PORTLAND, Ore. - Brazilians sometimes call their home the "country of football."
For the Timbers' newest fullback, Jeanderson, football truly is a way of life.
"It's in my blood," he said via translator. "My whole life, it's something that I've been born with.
"It's obviously helped me a lot being raised in that soccer culture. For me, it really helped to grow up with that pride. I'm very happy and proud to have been born in Brazil."
When he was just twelve years-old, Jeanderson resolved to become a professional soccer player.
His journey into the professional ranks took the young defender from one state league, or campeonato, to the next. He traveled from one end of the country to the other, from the Campeonato Alagoano in the northeast to the Campeonato Gaucho in the south.
"Anybody who knows Brazil and knows my career knows that I played everywhere in Brazil, from very, very hot places to very cold places," he said. "For me, I think that's been a positive experience because it's given me the experience and the know-how to play under difficult conditions."
Each state league that he's played in, Jeanderson says, has helped him develop a different aspect to his game.
- SIMPLE INVITATIONAL: Stabaek's Bob Bradley talks Portland, coaching abroad
"There's a lot of variety in play in the different state leagues," he said. "In the Campeonato Alagoano you actually have to run a lot. The [Campeonato] Paulista is more of a technical game where you touch the ball a lot. The Campeonato Gaucho is one where you have to be very strong and more physical.
"I've acquired a little bit of skill and experience from each of these," he added.
So far this preseason, Jeanderson has already had the opportunity to show what he is capable of appearing in a number of the team's preseason games in Tucson and should also feature in this week's Simple Invitational (TICKETS) at Providence Park. He believes that the games and training have helped him integrate quickly.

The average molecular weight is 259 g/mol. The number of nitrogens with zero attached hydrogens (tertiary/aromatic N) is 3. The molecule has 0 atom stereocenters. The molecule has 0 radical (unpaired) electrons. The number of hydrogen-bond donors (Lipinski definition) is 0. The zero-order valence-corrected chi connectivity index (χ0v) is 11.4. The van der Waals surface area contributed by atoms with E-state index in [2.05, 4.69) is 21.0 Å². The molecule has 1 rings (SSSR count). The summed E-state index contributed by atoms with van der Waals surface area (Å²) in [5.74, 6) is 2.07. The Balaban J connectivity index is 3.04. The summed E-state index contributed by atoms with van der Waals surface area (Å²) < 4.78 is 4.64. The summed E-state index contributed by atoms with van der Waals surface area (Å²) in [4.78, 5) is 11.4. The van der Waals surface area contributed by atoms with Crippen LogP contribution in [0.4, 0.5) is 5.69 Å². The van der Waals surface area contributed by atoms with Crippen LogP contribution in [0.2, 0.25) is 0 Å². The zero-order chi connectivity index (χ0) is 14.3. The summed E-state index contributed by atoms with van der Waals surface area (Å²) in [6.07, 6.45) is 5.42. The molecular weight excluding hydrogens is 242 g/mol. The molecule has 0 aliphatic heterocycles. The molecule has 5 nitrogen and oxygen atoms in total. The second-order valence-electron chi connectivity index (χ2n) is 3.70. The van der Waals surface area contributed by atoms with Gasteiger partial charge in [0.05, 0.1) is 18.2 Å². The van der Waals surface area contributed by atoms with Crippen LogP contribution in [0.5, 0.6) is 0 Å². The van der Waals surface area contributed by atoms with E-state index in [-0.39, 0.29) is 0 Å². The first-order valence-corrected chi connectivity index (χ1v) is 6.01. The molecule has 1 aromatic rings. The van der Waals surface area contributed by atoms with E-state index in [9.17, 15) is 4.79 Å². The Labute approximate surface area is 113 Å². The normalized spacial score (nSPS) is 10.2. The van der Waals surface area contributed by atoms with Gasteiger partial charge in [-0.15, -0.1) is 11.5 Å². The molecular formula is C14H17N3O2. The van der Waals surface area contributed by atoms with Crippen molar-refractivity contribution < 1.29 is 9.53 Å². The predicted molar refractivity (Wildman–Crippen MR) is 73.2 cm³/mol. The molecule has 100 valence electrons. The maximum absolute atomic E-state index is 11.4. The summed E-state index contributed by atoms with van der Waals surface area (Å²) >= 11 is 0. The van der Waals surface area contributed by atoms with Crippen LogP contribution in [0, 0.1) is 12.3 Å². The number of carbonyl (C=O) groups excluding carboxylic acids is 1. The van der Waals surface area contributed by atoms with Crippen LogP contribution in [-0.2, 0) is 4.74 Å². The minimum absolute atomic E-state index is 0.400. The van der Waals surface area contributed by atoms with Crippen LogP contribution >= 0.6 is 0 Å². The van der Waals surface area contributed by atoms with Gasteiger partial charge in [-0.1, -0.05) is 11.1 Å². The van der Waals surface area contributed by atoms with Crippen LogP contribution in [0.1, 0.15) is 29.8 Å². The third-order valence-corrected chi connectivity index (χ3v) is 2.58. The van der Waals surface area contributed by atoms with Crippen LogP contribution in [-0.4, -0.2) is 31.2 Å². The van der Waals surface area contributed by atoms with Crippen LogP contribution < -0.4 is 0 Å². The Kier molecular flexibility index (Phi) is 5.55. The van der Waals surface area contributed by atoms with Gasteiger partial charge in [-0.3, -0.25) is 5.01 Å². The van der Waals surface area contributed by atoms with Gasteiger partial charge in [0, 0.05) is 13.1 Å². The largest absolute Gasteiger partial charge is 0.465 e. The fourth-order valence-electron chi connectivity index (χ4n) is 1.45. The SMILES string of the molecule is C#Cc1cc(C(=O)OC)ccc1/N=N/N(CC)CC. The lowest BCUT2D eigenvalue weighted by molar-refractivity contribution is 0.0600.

"I feel at home already. I feel as if I've played on the team three years already. I'm super happy to be here and I'll only go back to Brazil on holidays."
Jeanderson also appreciates the more technical aspects of the Timbers' preseason training, which he says differs markedly from the fitness regimen imposed by his old Brazilian coaches.
"Here it's a lot of training with the ball and touches and technical [work]. I found it fantastic that we get to work with the ball and do more [developing] technical abilities instead of just endurance and physical effort."
Speaking only his native Portuguese, Jeanderson has also been working on his English, while also receiving help from his Spanish-speaking teammates, many of whom have faced similar challenges coming to Portland from places like Colombia and Argentina.
"I've been communicating and learning a little of English and Spanish, bit by bit,” he said. "I think it will serve me to learn other languages, not just in soccer, but in my life moving forward.”
All of his experiences, from traveling across Brazil to coming to the United States, have molded Jeanderson into someone who's comfortable in even the most adverse and challenging conditions. And what could be more challenging than leaving home for someplace as different as Portland?
"Nowhere in Brazil is the culture the same as this," he noted. "It's almost the opposite."
The biggest difference, in Jeanderson's view, is the level of respect and education of the people of Portland. He was astonished by the sight of Portland drivers respecting the traffic signals. When the light is red, he said, a Portlander will actually stop. In Brazil, by contrast, many drivers will often burn through a red light for reasons of safety and security.
But there's a difference to Portlanders that goes beyond traffic etiquette.
"People are really respectful, warm, and kind here in the city," he said.
And while he'll miss the beaches of his native Brazil and the culture that has sprung up around them, Jeanderson also says that he appreciates Oregon's cold winter weather.
"I like the cold," he said. "You have to dress nicer in the cold weather."